Growth and Yield Responses of Green Pepper (Capsicum annum L.) to Manure Rates under Field and High Tunnel Conditions

Notulae Scientia Biologicae. 2017;9(1):137-142 DOI 10.15835/nsb919904

 

Journal Homepage

Journal Title: Notulae Scientia Biologicae

ISSN: 2067-3205 (Print); 2067-3264 (Online)

Publisher: University of Agricultural Sciences and Veterinary Medicine, Cluj-Napoca

Society/Institution: Horticulture and Forestry Society from Transylvania (SHST)

LCC Subject Category: Agriculture: Agriculture (General) | Science: Science (General)

Country of publisher: Romania

Language of fulltext: English

Full-text formats available: PDF

 

AUTHORS

Ima-obong I. DOMINIC (University of Nigeria, Faculty of Agriculture, Department of Crop Science, Nsukka, Enugu State)
Ndueso M. AKPAN (University of Nigeria, Faculty of Agriculture, Department of Crop Science, Nsukka, Enugu State)
Kayode P. BAYERI (University of Nigeria, Faculty of Agriculture, Department of Crop Science, Nsukka, Enugu State)

EDITORIAL INFORMATION

Double blind peer review

Editorial Board

Instructions for authors

Time From Submission to Publication: 12 weeks

 

Abstract | Full Text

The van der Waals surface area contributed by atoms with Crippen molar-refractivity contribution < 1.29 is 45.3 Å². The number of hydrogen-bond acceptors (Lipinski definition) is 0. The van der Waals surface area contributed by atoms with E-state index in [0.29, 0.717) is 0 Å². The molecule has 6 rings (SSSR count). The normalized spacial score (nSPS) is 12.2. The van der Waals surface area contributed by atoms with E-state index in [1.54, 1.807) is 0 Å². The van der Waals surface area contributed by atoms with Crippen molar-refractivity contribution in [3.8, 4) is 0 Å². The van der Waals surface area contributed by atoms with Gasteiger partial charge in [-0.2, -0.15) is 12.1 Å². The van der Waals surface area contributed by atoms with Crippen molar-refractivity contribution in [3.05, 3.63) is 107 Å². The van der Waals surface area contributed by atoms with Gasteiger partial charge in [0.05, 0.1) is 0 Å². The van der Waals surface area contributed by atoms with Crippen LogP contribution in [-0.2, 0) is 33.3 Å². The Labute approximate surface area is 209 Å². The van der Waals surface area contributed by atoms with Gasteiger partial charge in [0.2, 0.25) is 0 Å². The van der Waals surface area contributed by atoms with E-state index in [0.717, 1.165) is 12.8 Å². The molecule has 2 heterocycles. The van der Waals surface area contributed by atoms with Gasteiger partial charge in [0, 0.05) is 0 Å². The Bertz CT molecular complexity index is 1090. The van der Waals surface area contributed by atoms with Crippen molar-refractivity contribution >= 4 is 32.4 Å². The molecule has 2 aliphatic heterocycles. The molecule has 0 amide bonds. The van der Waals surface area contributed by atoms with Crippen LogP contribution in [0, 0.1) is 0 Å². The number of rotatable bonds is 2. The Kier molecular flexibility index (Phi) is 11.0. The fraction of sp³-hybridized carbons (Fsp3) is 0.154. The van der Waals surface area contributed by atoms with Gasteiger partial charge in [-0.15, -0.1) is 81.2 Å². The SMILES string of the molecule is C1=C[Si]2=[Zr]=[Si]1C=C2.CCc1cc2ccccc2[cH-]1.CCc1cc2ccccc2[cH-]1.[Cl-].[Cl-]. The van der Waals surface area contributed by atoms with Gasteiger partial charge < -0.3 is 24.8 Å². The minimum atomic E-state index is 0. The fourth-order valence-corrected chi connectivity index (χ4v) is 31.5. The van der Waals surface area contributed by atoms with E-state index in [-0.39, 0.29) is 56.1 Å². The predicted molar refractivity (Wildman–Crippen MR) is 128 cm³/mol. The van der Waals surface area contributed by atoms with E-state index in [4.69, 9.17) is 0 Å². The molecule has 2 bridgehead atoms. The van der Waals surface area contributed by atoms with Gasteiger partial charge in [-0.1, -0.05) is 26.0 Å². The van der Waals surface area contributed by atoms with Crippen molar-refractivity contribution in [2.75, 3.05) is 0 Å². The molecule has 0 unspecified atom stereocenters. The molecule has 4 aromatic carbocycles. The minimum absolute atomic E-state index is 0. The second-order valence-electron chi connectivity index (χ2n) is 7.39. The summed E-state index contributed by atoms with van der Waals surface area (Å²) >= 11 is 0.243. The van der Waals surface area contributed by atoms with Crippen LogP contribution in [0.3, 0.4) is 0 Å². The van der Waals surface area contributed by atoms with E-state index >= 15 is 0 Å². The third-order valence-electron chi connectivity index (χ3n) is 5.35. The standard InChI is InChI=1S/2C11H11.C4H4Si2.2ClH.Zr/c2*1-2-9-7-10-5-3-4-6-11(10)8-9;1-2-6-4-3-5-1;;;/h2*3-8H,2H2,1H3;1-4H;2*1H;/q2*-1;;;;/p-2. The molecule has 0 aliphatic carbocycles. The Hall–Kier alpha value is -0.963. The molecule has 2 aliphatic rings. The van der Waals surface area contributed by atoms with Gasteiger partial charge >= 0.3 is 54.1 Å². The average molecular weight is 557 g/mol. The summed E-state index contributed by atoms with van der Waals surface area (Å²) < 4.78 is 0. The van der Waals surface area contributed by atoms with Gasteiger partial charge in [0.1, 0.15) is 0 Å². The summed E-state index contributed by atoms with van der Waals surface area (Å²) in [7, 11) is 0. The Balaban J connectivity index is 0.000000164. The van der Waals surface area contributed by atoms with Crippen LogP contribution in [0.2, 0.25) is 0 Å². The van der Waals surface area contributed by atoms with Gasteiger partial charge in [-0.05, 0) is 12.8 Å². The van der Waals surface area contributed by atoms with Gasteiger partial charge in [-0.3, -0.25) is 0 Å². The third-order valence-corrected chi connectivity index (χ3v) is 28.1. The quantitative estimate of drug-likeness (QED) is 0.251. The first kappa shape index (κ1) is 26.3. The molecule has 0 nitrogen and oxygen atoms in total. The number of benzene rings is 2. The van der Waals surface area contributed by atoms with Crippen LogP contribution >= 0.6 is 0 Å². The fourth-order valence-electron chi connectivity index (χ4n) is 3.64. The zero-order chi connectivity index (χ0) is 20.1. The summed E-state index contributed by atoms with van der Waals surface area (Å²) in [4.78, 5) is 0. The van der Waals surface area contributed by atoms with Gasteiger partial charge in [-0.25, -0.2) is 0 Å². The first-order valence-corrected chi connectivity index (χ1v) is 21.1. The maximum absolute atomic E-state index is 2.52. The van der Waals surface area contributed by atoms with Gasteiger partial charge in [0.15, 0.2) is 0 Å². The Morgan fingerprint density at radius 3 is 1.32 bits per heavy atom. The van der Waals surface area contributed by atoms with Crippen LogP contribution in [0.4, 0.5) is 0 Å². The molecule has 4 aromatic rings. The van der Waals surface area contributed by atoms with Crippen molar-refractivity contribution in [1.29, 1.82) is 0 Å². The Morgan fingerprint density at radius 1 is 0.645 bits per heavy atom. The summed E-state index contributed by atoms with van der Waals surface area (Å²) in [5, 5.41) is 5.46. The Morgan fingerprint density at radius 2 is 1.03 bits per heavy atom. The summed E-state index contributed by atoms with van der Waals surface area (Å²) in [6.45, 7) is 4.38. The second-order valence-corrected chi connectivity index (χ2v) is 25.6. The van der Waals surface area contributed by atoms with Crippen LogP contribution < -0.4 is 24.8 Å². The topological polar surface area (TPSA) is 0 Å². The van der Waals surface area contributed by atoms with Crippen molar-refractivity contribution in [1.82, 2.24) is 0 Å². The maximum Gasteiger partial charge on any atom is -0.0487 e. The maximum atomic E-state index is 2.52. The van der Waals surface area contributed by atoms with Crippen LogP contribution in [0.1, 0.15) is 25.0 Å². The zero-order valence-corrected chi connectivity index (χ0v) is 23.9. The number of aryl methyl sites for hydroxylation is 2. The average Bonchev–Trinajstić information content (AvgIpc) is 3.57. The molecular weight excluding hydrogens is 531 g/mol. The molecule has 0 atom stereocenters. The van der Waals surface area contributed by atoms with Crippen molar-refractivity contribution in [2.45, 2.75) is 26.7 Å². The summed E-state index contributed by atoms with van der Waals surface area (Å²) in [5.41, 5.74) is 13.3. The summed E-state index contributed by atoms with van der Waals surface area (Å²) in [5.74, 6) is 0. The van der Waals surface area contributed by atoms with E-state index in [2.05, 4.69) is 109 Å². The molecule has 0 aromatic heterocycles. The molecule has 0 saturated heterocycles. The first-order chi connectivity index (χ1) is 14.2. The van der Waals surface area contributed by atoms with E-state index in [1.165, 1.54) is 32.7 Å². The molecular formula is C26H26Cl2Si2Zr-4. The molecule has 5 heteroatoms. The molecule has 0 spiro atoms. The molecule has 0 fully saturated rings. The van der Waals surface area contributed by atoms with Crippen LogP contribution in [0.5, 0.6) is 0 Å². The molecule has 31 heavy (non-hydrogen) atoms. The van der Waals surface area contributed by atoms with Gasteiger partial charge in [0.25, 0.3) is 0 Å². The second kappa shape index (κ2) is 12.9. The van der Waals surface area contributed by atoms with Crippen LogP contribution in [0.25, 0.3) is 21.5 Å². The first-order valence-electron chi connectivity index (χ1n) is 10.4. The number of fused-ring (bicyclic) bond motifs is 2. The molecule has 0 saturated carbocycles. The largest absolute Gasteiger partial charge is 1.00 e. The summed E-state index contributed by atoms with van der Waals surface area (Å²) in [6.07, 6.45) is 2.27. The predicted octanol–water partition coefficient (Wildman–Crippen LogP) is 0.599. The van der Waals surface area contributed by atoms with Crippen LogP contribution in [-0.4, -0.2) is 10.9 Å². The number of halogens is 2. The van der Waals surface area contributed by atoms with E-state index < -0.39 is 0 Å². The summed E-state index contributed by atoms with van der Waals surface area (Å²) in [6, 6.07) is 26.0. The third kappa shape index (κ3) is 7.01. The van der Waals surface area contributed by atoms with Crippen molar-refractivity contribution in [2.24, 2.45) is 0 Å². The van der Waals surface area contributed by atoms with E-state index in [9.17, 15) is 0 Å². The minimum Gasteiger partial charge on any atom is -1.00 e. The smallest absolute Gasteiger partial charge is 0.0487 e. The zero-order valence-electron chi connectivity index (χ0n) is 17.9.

The present study was conducted to determine growth and yield responses of green pepper to varying manure rates under field and high tunnel conditions. Experiment 1 was a pot experiment to evaluate three rates (0.5 and 10 t/ha) of poultry manure (PM) on green pepper production under high tunnel and open field conditions. Experiment 2 was to determine the performance of green pepper as influenced by different manure rates (0, 5 and 10 t/ha of PM, 300 kg/ha of NPK, 5 t/ha of PM + 200 kg of NPK and 10 t/ha of PM + 100 kg of NPK) on the field. High tunnel produced about 3.1 fruits/plant that weighted 102.8 g, which was significantly higher than open field experiment in which 1.7 fruits/plant, with a medium weight of 32.3 g were noted. High tunnel enhanced successful production of green pepper during rainy season, whereas the open field production during the same season was near failure. Application of 10 t/ha of PM produced significantly larger fruits in the pot experiment. Good fertilizer effects on growth and yield components were recorded for the field study. Plant height, number of leaves and branches, number and weight of harvested fruit followed similar trend in 5 and 10 t/ha of PM which gave statistically similar results, and provided the best performance during the experiment. Application of 5 t/ha of PM produced the highest total fruits yield.